- Associated Press - Friday, October 10, 2014

COLUMBIA, S.C. (AP) - Gov. Nikki Haley hasn’t properly vetted companies she recruits to South Carolina and has questionably taken campaign contributions from companies while trying to get them to set up shop in the state, independent governor candidate Tom Ervin said Friday.

“We need changes, and when I’m governor, we’ll end this culture of corporate welfare, backroom deals and crony capitalism,” the former judge and legislator told reporters at a Statehouse news conference.

Handing reporters a bound book of criticism of Haley’s economic recruitment history, Ervin questioned her practice of taking money from Nephron Pharmaceuticals - an Orlando, Florida-based company that makes sterile generic respiratory medications. Ervin also said Haley used Nephron’s jet to travel to travel to fundraisers.

State Ethics Commission records show that Haley received a maximum donation of $3,500 from Nephron in July 2011. Three months later, Nephron announced it was building a $313 million plant, with more than 700 jobs, in Lexington County.

At the time, officials said the state would put up $4.5 million into site preparation and infrastructure for the facility, and the company would get tax credits when it creates the jobs it promises.

After The Post and Courier of Charleston reported on Haley use of donor’s planes to travel and raise campaign cash, the Ethics Commission in November 2011 began requiring political candidates to change the way they calculate the value of plane trips provided by donors when reporting campaign contributions and spending.

There had been no rule on how to report flight values, leaving it up to candidates to put their own value estimates on the travel. But the commission unanimously approved rules that require candidates to record the value of flights by the hourly operating costs of planes.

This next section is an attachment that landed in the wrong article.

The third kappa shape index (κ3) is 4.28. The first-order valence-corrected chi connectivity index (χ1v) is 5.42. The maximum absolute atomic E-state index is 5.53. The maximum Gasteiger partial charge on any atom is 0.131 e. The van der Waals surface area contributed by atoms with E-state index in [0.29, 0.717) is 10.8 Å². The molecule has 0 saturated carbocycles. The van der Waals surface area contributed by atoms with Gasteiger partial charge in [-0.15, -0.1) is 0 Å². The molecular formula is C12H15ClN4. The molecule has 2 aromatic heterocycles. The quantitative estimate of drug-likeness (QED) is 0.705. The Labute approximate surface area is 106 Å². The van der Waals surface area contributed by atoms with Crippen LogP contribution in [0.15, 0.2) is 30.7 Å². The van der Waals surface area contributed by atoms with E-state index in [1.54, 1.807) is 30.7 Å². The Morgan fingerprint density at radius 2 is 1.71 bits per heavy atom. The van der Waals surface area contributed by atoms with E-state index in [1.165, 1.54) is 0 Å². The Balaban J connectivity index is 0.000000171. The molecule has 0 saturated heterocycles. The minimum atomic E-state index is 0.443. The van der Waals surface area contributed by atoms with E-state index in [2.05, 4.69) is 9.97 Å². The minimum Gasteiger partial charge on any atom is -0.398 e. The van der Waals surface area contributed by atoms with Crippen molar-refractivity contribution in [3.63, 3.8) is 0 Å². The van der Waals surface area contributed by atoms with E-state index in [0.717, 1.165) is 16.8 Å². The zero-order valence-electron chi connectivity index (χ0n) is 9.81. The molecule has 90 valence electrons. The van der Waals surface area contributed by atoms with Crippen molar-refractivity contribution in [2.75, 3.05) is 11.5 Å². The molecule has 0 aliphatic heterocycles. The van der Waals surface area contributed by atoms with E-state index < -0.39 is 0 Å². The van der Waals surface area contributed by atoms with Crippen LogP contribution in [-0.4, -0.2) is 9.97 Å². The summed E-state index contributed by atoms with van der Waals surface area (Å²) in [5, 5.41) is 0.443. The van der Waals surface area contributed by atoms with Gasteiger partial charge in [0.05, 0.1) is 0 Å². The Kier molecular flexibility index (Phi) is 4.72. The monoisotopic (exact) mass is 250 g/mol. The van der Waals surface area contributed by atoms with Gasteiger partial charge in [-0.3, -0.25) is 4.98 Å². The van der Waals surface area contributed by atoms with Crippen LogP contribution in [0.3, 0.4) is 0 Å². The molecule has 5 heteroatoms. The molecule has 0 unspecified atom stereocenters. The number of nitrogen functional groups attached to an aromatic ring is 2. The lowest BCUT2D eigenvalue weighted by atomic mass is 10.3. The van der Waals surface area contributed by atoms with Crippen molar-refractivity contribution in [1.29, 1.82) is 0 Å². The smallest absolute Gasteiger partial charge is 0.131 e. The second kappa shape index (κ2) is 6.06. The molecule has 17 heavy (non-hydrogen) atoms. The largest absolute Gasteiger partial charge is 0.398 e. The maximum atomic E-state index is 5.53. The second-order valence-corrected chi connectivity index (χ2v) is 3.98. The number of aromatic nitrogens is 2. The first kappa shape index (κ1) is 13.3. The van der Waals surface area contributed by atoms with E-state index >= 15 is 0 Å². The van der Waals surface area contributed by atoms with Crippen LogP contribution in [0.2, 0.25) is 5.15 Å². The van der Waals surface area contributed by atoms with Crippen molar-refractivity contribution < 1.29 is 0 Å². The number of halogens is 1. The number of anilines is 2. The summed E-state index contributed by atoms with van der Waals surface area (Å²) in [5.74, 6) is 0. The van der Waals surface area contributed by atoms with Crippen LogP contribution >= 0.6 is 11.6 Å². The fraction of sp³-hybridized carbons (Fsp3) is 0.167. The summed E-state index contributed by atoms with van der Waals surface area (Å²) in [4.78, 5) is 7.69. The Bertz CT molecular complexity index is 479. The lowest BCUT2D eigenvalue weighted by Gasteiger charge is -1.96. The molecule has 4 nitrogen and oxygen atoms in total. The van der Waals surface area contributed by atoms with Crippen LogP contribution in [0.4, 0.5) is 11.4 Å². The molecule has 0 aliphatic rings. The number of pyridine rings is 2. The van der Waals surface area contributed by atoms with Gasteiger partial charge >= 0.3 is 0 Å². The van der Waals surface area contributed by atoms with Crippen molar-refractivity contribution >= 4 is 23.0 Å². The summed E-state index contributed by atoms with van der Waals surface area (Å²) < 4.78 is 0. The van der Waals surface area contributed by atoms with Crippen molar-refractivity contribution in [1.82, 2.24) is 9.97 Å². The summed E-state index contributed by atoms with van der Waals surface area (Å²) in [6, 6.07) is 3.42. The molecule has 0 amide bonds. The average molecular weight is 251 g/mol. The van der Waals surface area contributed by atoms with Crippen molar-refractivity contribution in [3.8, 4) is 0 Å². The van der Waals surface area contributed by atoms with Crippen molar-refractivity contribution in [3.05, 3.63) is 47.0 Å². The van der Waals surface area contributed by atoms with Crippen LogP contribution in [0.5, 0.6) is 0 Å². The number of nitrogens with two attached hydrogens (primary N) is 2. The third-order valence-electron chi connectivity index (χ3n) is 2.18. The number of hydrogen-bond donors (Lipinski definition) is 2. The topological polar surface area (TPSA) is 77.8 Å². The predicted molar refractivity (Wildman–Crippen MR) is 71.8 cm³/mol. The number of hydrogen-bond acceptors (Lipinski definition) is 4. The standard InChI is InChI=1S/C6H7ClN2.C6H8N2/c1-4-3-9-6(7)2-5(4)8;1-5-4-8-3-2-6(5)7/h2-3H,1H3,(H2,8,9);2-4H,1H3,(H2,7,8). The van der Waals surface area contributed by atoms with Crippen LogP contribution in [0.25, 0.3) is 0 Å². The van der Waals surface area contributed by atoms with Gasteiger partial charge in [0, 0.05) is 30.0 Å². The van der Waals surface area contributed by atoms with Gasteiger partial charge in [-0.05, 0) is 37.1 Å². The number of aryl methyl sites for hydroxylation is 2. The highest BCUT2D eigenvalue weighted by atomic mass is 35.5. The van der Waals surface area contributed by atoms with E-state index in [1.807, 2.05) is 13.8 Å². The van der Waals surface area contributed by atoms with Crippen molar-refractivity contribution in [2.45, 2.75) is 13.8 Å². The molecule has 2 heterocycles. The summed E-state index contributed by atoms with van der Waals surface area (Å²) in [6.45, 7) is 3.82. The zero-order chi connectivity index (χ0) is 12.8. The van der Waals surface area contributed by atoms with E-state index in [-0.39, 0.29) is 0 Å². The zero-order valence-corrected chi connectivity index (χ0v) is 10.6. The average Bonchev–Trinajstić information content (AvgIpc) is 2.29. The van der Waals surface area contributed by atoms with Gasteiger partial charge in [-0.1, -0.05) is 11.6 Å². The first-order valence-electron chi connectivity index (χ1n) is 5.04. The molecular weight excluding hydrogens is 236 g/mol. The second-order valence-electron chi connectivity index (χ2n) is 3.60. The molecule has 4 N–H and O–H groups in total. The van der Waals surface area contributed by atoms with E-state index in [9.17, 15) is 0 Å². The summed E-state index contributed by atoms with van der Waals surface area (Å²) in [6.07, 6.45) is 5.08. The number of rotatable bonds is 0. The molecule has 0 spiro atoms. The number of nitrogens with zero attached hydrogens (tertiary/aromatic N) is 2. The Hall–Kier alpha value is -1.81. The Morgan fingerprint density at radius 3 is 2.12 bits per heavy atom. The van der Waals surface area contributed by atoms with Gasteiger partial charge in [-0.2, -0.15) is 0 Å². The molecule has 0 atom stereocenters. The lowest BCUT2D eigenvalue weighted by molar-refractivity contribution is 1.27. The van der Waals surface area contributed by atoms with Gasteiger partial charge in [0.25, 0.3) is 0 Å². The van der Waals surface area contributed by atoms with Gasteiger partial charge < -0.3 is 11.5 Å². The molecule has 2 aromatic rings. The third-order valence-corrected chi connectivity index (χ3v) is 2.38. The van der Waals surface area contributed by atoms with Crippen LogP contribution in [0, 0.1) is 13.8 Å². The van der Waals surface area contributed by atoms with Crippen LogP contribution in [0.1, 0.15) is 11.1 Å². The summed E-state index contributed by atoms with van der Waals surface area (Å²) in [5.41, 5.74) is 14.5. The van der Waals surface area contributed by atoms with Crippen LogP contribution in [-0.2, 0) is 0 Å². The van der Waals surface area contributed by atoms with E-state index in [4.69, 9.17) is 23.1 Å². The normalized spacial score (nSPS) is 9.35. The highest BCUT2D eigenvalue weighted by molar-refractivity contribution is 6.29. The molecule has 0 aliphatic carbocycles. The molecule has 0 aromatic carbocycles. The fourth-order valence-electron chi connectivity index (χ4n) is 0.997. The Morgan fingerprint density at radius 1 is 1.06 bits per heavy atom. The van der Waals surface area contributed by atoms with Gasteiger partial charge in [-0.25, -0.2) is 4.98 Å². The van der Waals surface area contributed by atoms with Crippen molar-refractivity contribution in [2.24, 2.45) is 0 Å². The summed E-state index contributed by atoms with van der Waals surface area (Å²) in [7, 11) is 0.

A Haley campaign spokeswoman said all candidates seek contributions from donors that agree with their views or support their successes.

“The governor’s opponents can whine all they want, but the great news for South Carolina is that this year our unemployment rate hit a 13-year low, more people were working than ever in our state’s history, and we have one of the fastest growing economies on the East Coast,” Chaney Adams said. “Every candidate seeks donations from those who agree with their views or think they’ve done a good job.”

Ervin declined to say Friday exactly how much he has contributed personally but did say that, if elected governor, he would not take money from companies during the recruitment period.

Ervin, a Greenville attorney and radio station owner, entered the gubernatorial race this year as Haley’s primary challenger. But he withdrew from the Republican contest days after filing to run, saying he needed more time to introduce himself to voters.

In July, Ervin secured a spot on the November ballot after collecting twice the required 10,000 signatures and has spent nearly a million dollars of his own money to stay relevant in the campaign.


Kinnard can be reached at https://twitter.com/MegKinnardAP

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